Leaving the quiet beauty of the southern countryside, Istanbul seems at first chaotic, loud and busy.  We’ve traded ancient marble columns, wildflowers and meandering rivers for grand mosques, ornate churches and Ottoman monuments.   Here, we continue our journey, as I lead a group of women to meet with the Divine Feminine on our “Walking with the Goddess in Turkey” tour.

view of blue mosque from hagia sophia

We begin with a visit to the famed Blue Mosque.  The dome and interior decoration is awe-inspiring.  Thousands of hand-painted Iznik tile give the interior its blue hue.blue mosque dome


blue mosque exterior group

Just a short walk across the park we come to the Hagia Sophia, “Shrine of the Holy Wisdom”. Originally built as a Christian Basilica, it was constructed between 532 and 537 on the orders of the Byzantine Emperor Justinian.  Later it became a mosque.  Now it is a museum.

The massive dome of Hagia Sophia was not duplicated elsewhere for more than 900 years.

hagia sophia exterior


hagia sopha interior

The interior is vast – soaring and majestic.

Getting beyond the noise of milling tourists and the various layers of energy, we finally touch the shimmering essence of Sophia.

Lady Wisdom arrives with a distinctive presence.

I feel a rush of air. And, suddenly it is as if I am given wings and the gift of flight.



hagia sophia seraphim


Sophia is radiant.  Pure light.

She is inspiration – the Breath of Creation, the generative force of God.
Her angels are the Seraphim, and stunning mosaics of four Seraphim have been recently uncovered.  They fly on the corner supports just below the dome, as if keeping it aloft.


mary mosaic seat of wisdom hagia sophia

In the Byzantine era, the interior was decorated with expressive mosaics of the Virgin Mary, Jesus, saints and the emperors and empresses of Constantinople.  Protected under plaster with the conversion to a mosque, these images have been restored in phases since 1934.

The apse mosaic  (and this one over a doorway) depicts Mary on a throne with jeweled pillows.  Her body is elongated and the Christ child sits on her lap.  In this pose the Blessed Mother is referred to as “The Seat of Wisdom”, a reflection of Sophia.

mary mosaic hagia sophia

It is said that marble from the Temple of Artemis at Ephesus (and elsewhere) was incorporated in the construction of Hagia Sophia. I could not identify any specific pieces, though the Weeping Column and Mary’s doorway (carved with a rosette identified with Artemis, Aphrodite and Ishtar) are possible.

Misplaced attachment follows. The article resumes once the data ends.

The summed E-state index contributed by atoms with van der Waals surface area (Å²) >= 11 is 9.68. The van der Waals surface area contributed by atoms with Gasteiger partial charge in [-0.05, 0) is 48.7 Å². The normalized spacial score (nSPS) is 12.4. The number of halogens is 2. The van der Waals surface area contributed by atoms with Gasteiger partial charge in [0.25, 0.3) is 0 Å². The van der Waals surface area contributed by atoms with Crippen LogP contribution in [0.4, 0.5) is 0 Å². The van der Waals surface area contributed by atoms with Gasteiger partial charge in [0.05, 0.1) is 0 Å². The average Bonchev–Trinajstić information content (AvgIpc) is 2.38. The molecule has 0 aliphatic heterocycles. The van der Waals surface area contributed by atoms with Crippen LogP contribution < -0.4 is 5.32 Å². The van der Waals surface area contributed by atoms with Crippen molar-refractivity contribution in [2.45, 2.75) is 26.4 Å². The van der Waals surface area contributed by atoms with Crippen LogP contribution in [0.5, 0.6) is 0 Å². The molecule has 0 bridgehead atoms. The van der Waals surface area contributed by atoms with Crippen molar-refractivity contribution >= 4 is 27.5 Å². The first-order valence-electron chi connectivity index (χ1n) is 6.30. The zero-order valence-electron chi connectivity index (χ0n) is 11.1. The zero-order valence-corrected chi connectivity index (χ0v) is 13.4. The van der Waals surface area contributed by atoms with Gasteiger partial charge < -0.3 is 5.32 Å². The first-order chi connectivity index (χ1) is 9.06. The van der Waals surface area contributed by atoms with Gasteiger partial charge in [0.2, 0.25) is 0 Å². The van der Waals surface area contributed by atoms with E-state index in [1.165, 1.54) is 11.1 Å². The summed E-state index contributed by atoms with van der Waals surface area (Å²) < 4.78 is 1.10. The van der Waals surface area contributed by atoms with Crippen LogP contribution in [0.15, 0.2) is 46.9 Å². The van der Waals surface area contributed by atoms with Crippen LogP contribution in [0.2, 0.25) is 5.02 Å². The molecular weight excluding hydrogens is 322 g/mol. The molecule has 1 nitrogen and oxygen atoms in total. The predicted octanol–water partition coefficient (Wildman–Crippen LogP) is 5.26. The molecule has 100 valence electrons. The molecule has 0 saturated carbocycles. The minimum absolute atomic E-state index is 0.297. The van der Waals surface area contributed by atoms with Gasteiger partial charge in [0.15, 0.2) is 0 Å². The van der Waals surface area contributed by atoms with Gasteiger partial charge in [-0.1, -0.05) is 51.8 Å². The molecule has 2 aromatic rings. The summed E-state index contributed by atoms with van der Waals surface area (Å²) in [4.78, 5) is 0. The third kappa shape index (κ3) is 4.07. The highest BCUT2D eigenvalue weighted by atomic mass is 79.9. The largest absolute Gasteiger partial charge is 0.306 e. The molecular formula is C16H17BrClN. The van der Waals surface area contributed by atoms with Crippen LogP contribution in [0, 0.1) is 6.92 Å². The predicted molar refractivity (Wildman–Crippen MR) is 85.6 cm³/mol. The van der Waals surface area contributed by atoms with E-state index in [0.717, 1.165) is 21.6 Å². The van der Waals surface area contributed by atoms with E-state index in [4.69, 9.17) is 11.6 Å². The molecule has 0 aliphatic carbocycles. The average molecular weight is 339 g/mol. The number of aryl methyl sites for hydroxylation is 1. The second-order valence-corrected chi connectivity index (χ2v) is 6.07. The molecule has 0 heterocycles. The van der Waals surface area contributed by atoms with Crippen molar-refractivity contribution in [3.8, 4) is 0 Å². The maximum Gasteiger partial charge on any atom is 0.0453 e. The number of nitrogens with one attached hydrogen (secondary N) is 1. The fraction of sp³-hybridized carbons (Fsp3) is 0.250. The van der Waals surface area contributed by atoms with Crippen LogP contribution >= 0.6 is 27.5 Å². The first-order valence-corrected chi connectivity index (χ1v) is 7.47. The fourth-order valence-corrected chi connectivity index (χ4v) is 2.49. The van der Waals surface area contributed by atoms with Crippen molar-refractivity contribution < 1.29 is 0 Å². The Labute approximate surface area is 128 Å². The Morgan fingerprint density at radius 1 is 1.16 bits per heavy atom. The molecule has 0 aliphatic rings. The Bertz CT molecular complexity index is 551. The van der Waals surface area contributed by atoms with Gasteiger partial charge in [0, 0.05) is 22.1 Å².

We visit the archaeological museum situated on the grounds of Topkapi Palace.

Among the artifacts, I find statues of Aphrodite, Cybele with her drum and other votive Goddess figurines from the Neolithic and Paleolithic.

goddess votive statue cybele

neolithic goddess votive pottery

From Babylon, there are lions and bulls that once decorated the Ishtar Gate.

lion ishtar gate

We move on to the rest of Topkapi Palace, and are dazzled by opulence.  I am stunned by the objects of gold and precious stones – pearls, rubies and emeralds the size of my fist.

Drawn to the harem we take our time in the private quarters of the Ottoman Sultans, the “Favorite Wives” and concubines.  So many stories are held here.  We linger in the inner courtyards, lavish bedrooms and garden sanctuaries.  We are even allowed to peek at rooms closed for renovation.

The wives were well treated, but they were not permitted to go beyond the harem walls.  It is called “The Golden Cage” for a reason.

topkapi palace courtyard tile
Istanbul topkapi palace garden roomLate afternoon light streams in through stained glass windows.  It catches the mother of pearl inlays and intensifies the colors of the hand-painted tile.

topkapi palace courtyard

That night, we visit one of my favorite rooftop restaurants in the Sultanahmet district.  Food in the city has a bit more elaborate preparation than in the countryside, but it is still simple fare.  We enjoy lamb stews, grilled chicken with lemon, lentil soup, salads, couscous with vegetables… and of course wine and Efes beer.  Every meal here is a feast for the senses.

In between courses, we can hear the call to prayer from the Blue Mosque.

The next day we visit the Rustem Pasha mosque, the Egyptian Spice Market and the sprawling maze of shops that is the Grand Bazaar.

The spice market is like stepping into another time.

spice market istanbul


The narrow hallways are noisy, busy and filled with people.  Shops line both sides. There is a deluge of scent.

At stall “Number 51” we bargain for cinnamon, cloves, saffron, pepper, cumin and various blends for salads, lamb and chicken.

I buy pistachios covered in honey and sesame seeds.  And, luxurious cotton towels and a bar of olive oil soap.






I find wonderful perfume oils and take home rose and amber.  Later we go back for oud, an exotic scent from Cambodia that is favored by women all over the Middle East.

istanbul perfumed oils spice market

Before departing Istanbul, we enjoy a traditional Turkish bath at one of the oldest baths in the city.  You’ll have to imagine the setting…  Above me, a domed ceiling with star-shaped cut-outs that let in filtered shafts of light. Underneath me, a heated marble slab made smooth by centuries of use.  My attendant pours warm water over me. Then, she covers me with soap bubbles, scrubs and rinses.  She has practiced hands. The water is a perfect temperature.  When she is done, I move to a side chamber.  I pour more water over my hair with water scooped from a carved marble basin with old brass faucets.  After a time I meet my friends in a room with two hot pools and we spend a while just talking.  Then, wrapped in big, soft towels we relax in the cool room, sipping fresh squeezed pomegranate juice.  The whole experience is sensual, beautiful and divinely feminine.

The words on our lips as we leave Turkey…  “next time…”


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